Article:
Our manufacturing sector has greatly diminished and Wall St. no longer waits with baited breath to hear the U. S. Steel quarterly report as it did in the 1950’s.  Rather, the financial markets are moved by whether or not Google or Apple made their number for the most recent three month period.  Of the thirty stocks in the Dow Jones Industrial Average , only nine are purely involved in manufacturing and of those, two manufacture drugs.  The other twenty-one companies are primarily involved in providing services.

The problem with a stagnant, albeit slightly improving economy, is that those Americans who are at the bottom of the economic barrel face increased competition from illegal aliens (or if you prefer “undocumented people”) and nowhere is this more evident than within the inner city communities predominantly occupied by blacks.  That, at least in part, explains why the rate of unemployment among blacks consistently runs twice the “official” rate of unemployment – and among young black men runs twice that, nearing twenty-five percent.

If we truly want to face the issue of why there is unrest and despondency among certain groups of our population, racism is a convenient but dishonest explanation.  Let’s face it – the automobile dealer who is selling Ferraris doesn’t really care about the race of the person who buys his vehicle – and cares even less how that person obtained the cash to close the deal.  It isn’t a matter of race – rather it’s a matter of economics.  And the economic outlook for those in our inner cities is very bleak.

Riots and lootings solve nothing but in fact create additional problems for the business owners who are directly affected and potentially can lead to the arrest and incarceration of those who participate.  In truth, some of those who participate are simply out for ill-gotten gain – and any excuse will do to set them and their malicious intentions in motion.  Others probably have a sense of their own helplessness but see no path to extricate themselves from it.  And then there are some ideologues who believe that America is the most racist, despicable country in the world.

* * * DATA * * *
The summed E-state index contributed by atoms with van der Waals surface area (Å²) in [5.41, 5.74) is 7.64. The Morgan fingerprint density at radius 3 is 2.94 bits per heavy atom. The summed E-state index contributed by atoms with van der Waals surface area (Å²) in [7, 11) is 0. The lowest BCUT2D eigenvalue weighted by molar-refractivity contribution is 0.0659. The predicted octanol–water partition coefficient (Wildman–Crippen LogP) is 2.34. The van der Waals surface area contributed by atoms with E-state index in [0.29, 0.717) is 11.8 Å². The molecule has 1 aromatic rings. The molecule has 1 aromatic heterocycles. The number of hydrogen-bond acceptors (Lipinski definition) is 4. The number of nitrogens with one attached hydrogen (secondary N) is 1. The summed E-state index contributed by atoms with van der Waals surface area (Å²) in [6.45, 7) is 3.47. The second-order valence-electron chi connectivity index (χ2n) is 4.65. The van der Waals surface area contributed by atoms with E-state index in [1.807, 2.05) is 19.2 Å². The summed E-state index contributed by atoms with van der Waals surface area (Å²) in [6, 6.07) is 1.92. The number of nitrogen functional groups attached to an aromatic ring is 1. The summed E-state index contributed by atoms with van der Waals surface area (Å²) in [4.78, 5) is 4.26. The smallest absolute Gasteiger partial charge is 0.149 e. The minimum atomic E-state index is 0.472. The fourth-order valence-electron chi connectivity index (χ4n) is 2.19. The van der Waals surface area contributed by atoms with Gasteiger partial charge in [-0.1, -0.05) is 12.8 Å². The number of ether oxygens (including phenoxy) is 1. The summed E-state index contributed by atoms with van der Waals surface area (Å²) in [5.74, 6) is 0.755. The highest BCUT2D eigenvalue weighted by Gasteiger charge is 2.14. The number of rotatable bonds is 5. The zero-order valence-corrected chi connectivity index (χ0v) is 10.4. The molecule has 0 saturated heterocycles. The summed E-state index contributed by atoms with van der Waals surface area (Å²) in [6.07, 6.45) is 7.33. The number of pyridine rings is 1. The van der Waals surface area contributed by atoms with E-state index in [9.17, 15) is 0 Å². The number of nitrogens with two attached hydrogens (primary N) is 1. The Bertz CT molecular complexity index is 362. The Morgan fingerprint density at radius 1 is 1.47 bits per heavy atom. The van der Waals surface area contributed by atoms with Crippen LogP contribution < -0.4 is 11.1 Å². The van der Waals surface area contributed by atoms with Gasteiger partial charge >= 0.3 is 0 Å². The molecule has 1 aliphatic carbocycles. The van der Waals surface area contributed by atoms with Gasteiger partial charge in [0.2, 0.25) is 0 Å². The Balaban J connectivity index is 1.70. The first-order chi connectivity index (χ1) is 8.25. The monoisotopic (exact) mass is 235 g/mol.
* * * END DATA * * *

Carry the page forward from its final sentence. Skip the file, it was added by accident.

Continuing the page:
To those in the third category, remember that once there was a Berlin Wall – designed to keep the citizens of East Berlin from making their way to freedom.  America has no such barrier in place to prevent any willing person from leaving.  And there are countries which apparently are willing to give anyone, irrespective of background, an opportunity to start over.

The recent committal of five more Guantanamo detainees to Uruguay suggests that country might provide a more nurturing venue for them to spend the remainder of their lives.  And given the generous way in which our federal government spends taxpayer dollars, there’s probably a program in place to help facilitate their change of address.  Take advantage of the opportunity – please.

Via con Dios.

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Comments on: "THE WELCOME MAT" (2)

  1. “that does not imply that we want to do so in an indiscriminate manner and open the door to anyone who presents himself.”
    The first order of business in any government is to protect its people. That’s why there is an immigration process, to see that those who are citizens remain safe. I support a government which takes the trouble to make those checks without opening the floodgates and potentially lets in people who want to destroy you from the inside. I understand the concern of the do gooders (or those politically motivated to get votes) but please welcome those who are willing to go through the process and check even more carefully those who want to bypass the system. You will then find very legitimate reasons to deport quite a few undesirables.